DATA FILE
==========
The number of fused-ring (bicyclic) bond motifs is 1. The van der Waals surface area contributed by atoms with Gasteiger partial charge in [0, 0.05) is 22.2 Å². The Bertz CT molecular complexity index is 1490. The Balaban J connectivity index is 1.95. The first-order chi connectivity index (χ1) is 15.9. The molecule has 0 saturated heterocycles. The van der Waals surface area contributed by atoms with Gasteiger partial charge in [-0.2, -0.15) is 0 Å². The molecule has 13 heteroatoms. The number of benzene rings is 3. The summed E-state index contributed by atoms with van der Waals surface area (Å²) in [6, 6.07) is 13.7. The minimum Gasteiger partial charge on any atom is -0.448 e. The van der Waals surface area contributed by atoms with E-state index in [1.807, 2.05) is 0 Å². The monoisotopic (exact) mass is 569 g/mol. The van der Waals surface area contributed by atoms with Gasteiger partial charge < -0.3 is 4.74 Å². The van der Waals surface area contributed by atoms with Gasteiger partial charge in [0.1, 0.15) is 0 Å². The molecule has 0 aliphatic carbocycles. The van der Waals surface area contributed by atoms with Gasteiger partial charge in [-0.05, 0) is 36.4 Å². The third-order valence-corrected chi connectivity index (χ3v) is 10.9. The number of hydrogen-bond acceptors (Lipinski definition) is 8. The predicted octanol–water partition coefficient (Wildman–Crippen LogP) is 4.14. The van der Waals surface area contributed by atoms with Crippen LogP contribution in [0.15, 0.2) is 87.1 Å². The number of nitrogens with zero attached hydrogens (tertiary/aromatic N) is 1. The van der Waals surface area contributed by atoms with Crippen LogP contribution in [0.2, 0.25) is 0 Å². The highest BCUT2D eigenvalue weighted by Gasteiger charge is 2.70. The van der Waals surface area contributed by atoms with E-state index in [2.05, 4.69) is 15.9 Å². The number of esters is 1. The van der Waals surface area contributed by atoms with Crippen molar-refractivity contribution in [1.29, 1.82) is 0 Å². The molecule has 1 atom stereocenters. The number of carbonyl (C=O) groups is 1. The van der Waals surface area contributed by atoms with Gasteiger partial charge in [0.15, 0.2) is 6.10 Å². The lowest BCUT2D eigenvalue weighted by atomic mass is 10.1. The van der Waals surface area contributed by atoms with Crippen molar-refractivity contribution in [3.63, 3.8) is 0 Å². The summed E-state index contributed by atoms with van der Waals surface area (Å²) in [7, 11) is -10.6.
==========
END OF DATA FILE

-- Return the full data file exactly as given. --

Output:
The number of fused-ring (bicyclic) bond motifs is 1. The van der Waals surface area contributed by atoms with Gasteiger partial charge in [0, 0.05) is 22.2 Å². The Bertz CT molecular complexity index is 1490. The Balaban J connectivity index is 1.95. The first-order chi connectivity index (χ1) is 15.9. The molecule has 0 saturated heterocycles. The van der Waals surface area contributed by atoms with Gasteiger partial charge in [-0.2, -0.15) is 0 Å². The molecule has 13 heteroatoms. The number of benzene rings is 3. The summed E-state index contributed by atoms with van der Waals surface area (Å²) in [6, 6.07) is 13.7. The minimum Gasteiger partial charge on any atom is -0.448 e. The van der Waals surface area contributed by atoms with E-state index in [1.807, 2.05) is 0 Å². The monoisotopic (exact) mass is 569 g/mol. The van der Waals surface area contributed by atoms with Gasteiger partial charge < -0.3 is 4.74 Å². The van der Waals surface area contributed by atoms with Gasteiger partial charge in [0.1, 0.15) is 0 Å². The molecule has 0 aliphatic carbocycles. The van der Waals surface area contributed by atoms with Gasteiger partial charge in [-0.05, 0) is 36.4 Å². The third-order valence-corrected chi connectivity index (χ3v) is 10.9. The number of hydrogen-bond acceptors (Lipinski definition) is 8. The predicted octanol–water partition coefficient (Wildman–Crippen LogP) is 4.14. The van der Waals surface area contributed by atoms with Crippen LogP contribution in [0.15, 0.2) is 87.1 Å². The number of nitrogens with zero attached hydrogens (tertiary/aromatic N) is 1. The van der Waals surface area contributed by atoms with Crippen LogP contribution in [0.2, 0.25) is 0 Å². The highest BCUT2D eigenvalue weighted by Gasteiger charge is 2.70. The van der Waals surface area contributed by atoms with E-state index in [2.05, 4.69) is 15.9 Å². The number of esters is 1. The van der Waals surface area contributed by atoms with Crippen molar-refractivity contribution in [1.29, 1.82) is 0 Å². The molecule has 1 atom stereocenters. The number of carbonyl (C=O) groups is 1. The van der Waals surface area contributed by atoms with Gasteiger partial charge in [0.15, 0.2) is 6.10 Å². The lowest BCUT2D eigenvalue weighted by atomic mass is 10.1. The van der Waals surface area contributed by atoms with Crippen molar-refractivity contribution in [3.63, 3.8) is 0 Å². The summed E-state index contributed by atoms with van der Waals surface area (Å²) in [7, 11) is -10.6.